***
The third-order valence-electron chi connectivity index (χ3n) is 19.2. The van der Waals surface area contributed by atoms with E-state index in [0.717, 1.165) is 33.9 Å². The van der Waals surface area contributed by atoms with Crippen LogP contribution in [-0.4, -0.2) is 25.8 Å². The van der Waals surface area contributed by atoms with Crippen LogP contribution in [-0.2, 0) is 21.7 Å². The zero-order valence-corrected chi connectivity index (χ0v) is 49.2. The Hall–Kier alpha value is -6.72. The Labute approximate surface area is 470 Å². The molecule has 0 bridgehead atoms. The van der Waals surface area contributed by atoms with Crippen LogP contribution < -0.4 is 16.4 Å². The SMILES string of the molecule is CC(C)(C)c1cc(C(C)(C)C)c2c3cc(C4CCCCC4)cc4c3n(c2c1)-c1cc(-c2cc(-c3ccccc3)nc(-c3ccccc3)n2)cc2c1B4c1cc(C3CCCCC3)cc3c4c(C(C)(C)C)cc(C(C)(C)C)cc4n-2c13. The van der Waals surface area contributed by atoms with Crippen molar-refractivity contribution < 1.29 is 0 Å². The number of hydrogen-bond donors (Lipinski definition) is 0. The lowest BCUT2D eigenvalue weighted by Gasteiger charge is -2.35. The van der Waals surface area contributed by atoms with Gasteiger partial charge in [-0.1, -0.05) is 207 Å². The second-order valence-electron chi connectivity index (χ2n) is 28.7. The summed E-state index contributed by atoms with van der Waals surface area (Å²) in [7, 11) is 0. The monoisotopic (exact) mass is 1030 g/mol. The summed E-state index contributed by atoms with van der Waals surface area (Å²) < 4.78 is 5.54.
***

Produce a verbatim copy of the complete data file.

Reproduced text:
The third-order valence-electron chi connectivity index (χ3n) is 19.2. The van der Waals surface area contributed by atoms with E-state index in [0.717, 1.165) is 33.9 Å². The van der Waals surface area contributed by atoms with Crippen LogP contribution in [-0.4, -0.2) is 25.8 Å². The van der Waals surface area contributed by atoms with Crippen LogP contribution in [-0.2, 0) is 21.7 Å². The zero-order valence-corrected chi connectivity index (χ0v) is 49.2. The Hall–Kier alpha value is -6.72. The Labute approximate surface area is 470 Å². The molecule has 0 bridgehead atoms. The van der Waals surface area contributed by atoms with Crippen LogP contribution < -0.4 is 16.4 Å². The SMILES string of the molecule is CC(C)(C)c1cc(C(C)(C)C)c2c3cc(C4CCCCC4)cc4c3n(c2c1)-c1cc(-c2cc(-c3ccccc3)nc(-c3ccccc3)n2)cc2c1B4c1cc(C3CCCCC3)cc3c4c(C(C)(C)C)cc(C(C)(C)C)cc4n-2c13. The van der Waals surface area contributed by atoms with Crippen molar-refractivity contribution < 1.29 is 0 Å². The number of hydrogen-bond donors (Lipinski definition) is 0. The lowest BCUT2D eigenvalue weighted by Gasteiger charge is -2.35. The van der Waals surface area contributed by atoms with Gasteiger partial charge in [-0.1, -0.05) is 207 Å². The second-order valence-electron chi connectivity index (χ2n) is 28.7. The summed E-state index contributed by atoms with van der Waals surface area (Å²) in [7, 11) is 0. The monoisotopic (exact) mass is 1030 g/mol. The summed E-state index contributed by atoms with van der Waals surface area (Å²) < 4.78 is 5.54.